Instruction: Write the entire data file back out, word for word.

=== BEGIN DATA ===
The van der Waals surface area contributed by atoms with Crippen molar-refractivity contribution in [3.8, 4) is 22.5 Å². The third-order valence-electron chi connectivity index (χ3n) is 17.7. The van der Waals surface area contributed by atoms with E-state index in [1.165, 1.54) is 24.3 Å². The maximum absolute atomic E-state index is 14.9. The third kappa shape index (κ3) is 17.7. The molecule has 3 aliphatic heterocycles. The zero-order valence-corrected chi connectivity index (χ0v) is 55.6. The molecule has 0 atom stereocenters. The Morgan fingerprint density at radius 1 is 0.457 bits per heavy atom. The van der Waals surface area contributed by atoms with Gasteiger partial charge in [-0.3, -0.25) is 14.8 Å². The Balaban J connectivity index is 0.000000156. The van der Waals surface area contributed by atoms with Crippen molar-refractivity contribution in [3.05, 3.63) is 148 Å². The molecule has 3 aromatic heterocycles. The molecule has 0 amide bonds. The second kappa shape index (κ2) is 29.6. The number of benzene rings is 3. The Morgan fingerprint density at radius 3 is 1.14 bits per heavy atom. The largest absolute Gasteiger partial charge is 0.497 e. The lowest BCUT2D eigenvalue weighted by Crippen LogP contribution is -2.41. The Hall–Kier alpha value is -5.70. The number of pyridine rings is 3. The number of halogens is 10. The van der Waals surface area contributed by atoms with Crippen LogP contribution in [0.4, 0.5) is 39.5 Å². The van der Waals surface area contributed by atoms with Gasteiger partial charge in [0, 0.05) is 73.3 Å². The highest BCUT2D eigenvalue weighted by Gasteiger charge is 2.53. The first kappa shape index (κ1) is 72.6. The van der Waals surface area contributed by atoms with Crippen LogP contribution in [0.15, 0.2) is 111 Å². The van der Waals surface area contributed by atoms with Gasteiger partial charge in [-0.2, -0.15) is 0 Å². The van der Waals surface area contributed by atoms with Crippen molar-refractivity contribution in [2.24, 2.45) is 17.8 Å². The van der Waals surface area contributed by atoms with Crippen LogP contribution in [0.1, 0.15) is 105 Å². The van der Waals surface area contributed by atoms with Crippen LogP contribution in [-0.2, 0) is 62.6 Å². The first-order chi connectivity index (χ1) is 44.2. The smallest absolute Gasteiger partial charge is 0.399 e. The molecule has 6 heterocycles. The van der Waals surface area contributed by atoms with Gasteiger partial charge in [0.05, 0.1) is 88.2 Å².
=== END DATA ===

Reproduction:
The van der Waals surface area contributed by atoms with Crippen molar-refractivity contribution in [3.8, 4) is 22.5 Å². The third-order valence-electron chi connectivity index (χ3n) is 17.7. The van der Waals surface area contributed by atoms with E-state index in [1.165, 1.54) is 24.3 Å². The maximum absolute atomic E-state index is 14.9. The third kappa shape index (κ3) is 17.7. The molecule has 3 aliphatic heterocycles. The zero-order valence-corrected chi connectivity index (χ0v) is 55.6. The molecule has 0 atom stereocenters. The Morgan fingerprint density at radius 1 is 0.457 bits per heavy atom. The van der Waals surface area contributed by atoms with Gasteiger partial charge in [-0.3, -0.25) is 14.8 Å². The Balaban J connectivity index is 0.000000156. The van der Waals surface area contributed by atoms with Crippen molar-refractivity contribution in [3.05, 3.63) is 148 Å². The molecule has 3 aromatic heterocycles. The molecule has 0 amide bonds. The second kappa shape index (κ2) is 29.6. The number of benzene rings is 3. The Morgan fingerprint density at radius 3 is 1.14 bits per heavy atom. The largest absolute Gasteiger partial charge is 0.497 e. The lowest BCUT2D eigenvalue weighted by Crippen LogP contribution is -2.41. The Hall–Kier alpha value is -5.70. The number of pyridine rings is 3. The number of halogens is 10. The van der Waals surface area contributed by atoms with Crippen LogP contribution in [0.4, 0.5) is 39.5 Å². The van der Waals surface area contributed by atoms with Gasteiger partial charge in [0, 0.05) is 73.3 Å². The highest BCUT2D eigenvalue weighted by Gasteiger charge is 2.53. The first kappa shape index (κ1) is 72.6. The van der Waals surface area contributed by atoms with Crippen LogP contribution in [0.15, 0.2) is 111 Å². The van der Waals surface area contributed by atoms with Gasteiger partial charge in [-0.2, -0.15) is 0 Å². The van der Waals surface area contributed by atoms with Crippen molar-refractivity contribution in [2.24, 2.45) is 17.8 Å². The van der Waals surface area contributed by atoms with Crippen LogP contribution in [0.1, 0.15) is 105 Å². The van der Waals surface area contributed by atoms with Crippen LogP contribution in [-0.2, 0) is 62.6 Å². The first-order chi connectivity index (χ1) is 44.2. The smallest absolute Gasteiger partial charge is 0.399 e. The molecule has 6 heterocycles. The van der Waals surface area contributed by atoms with Gasteiger partial charge in [0.05, 0.1) is 88.2 Å².